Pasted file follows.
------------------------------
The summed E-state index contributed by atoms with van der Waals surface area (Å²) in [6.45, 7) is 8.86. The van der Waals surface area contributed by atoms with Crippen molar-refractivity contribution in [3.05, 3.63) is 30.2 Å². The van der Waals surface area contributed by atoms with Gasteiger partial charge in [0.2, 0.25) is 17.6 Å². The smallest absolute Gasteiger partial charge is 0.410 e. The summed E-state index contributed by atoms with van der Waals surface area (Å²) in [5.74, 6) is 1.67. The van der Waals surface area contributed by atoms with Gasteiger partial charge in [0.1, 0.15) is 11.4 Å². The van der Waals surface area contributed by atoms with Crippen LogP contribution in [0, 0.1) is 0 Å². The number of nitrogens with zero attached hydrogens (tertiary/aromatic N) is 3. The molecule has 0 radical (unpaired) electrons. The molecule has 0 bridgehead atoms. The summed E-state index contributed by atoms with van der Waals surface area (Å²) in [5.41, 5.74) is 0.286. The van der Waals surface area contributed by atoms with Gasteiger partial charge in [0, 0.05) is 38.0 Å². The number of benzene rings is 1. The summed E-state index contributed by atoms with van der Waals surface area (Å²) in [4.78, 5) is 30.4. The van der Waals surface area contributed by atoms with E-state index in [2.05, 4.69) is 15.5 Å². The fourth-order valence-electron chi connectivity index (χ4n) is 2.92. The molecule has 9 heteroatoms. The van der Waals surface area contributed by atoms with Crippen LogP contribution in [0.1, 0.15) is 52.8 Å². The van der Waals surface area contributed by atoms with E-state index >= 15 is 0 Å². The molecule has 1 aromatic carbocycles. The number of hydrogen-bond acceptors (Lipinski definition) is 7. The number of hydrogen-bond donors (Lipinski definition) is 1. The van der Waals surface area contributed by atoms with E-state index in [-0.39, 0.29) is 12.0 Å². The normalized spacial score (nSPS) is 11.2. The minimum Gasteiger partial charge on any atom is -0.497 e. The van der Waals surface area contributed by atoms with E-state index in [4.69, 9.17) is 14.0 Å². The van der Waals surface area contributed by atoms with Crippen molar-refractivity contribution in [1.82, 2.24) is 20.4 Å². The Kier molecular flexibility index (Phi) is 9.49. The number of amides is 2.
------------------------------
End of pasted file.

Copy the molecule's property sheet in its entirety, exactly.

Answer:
The summed E-state index contributed by atoms with van der Waals surface area (Å²) in [6.45, 7) is 8.86. The van der Waals surface area contributed by atoms with Crippen molar-refractivity contribution in [3.05, 3.63) is 30.2 Å². The van der Waals surface area contributed by atoms with Gasteiger partial charge in [0.2, 0.25) is 17.6 Å². The smallest absolute Gasteiger partial charge is 0.410 e. The summed E-state index contributed by atoms with van der Waals surface area (Å²) in [5.74, 6) is 1.67. The van der Waals surface area contributed by atoms with Gasteiger partial charge in [0.1, 0.15) is 11.4 Å². The van der Waals surface area contributed by atoms with Crippen LogP contribution in [0, 0.1) is 0 Å². The number of nitrogens with zero attached hydrogens (tertiary/aromatic N) is 3. The molecule has 0 radical (unpaired) electrons. The molecule has 0 bridgehead atoms. The summed E-state index contributed by atoms with van der Waals surface area (Å²) in [5.41, 5.74) is 0.286. The van der Waals surface area contributed by atoms with Gasteiger partial charge in [0, 0.05) is 38.0 Å². The number of benzene rings is 1. The summed E-state index contributed by atoms with van der Waals surface area (Å²) in [4.78, 5) is 30.4. The van der Waals surface area contributed by atoms with E-state index in [2.05, 4.69) is 15.5 Å². The fourth-order valence-electron chi connectivity index (χ4n) is 2.92. The molecule has 9 heteroatoms. The van der Waals surface area contributed by atoms with Crippen LogP contribution in [0.1, 0.15) is 52.8 Å². The van der Waals surface area contributed by atoms with E-state index >= 15 is 0 Å². The molecule has 1 aromatic carbocycles. The number of hydrogen-bond acceptors (Lipinski definition) is 7. The number of hydrogen-bond donors (Lipinski definition) is 1. The van der Waals surface area contributed by atoms with E-state index in [-0.39, 0.29) is 12.0 Å². The normalized spacial score (nSPS) is 11.2. The minimum Gasteiger partial charge on any atom is -0.497 e. The van der Waals surface area contributed by atoms with E-state index in [4.69, 9.17) is 14.0 Å². The van der Waals surface area contributed by atoms with Crippen molar-refractivity contribution in [1.82, 2.24) is 20.4 Å². The Kier molecular flexibility index (Phi) is 9.49. The number of amides is 2.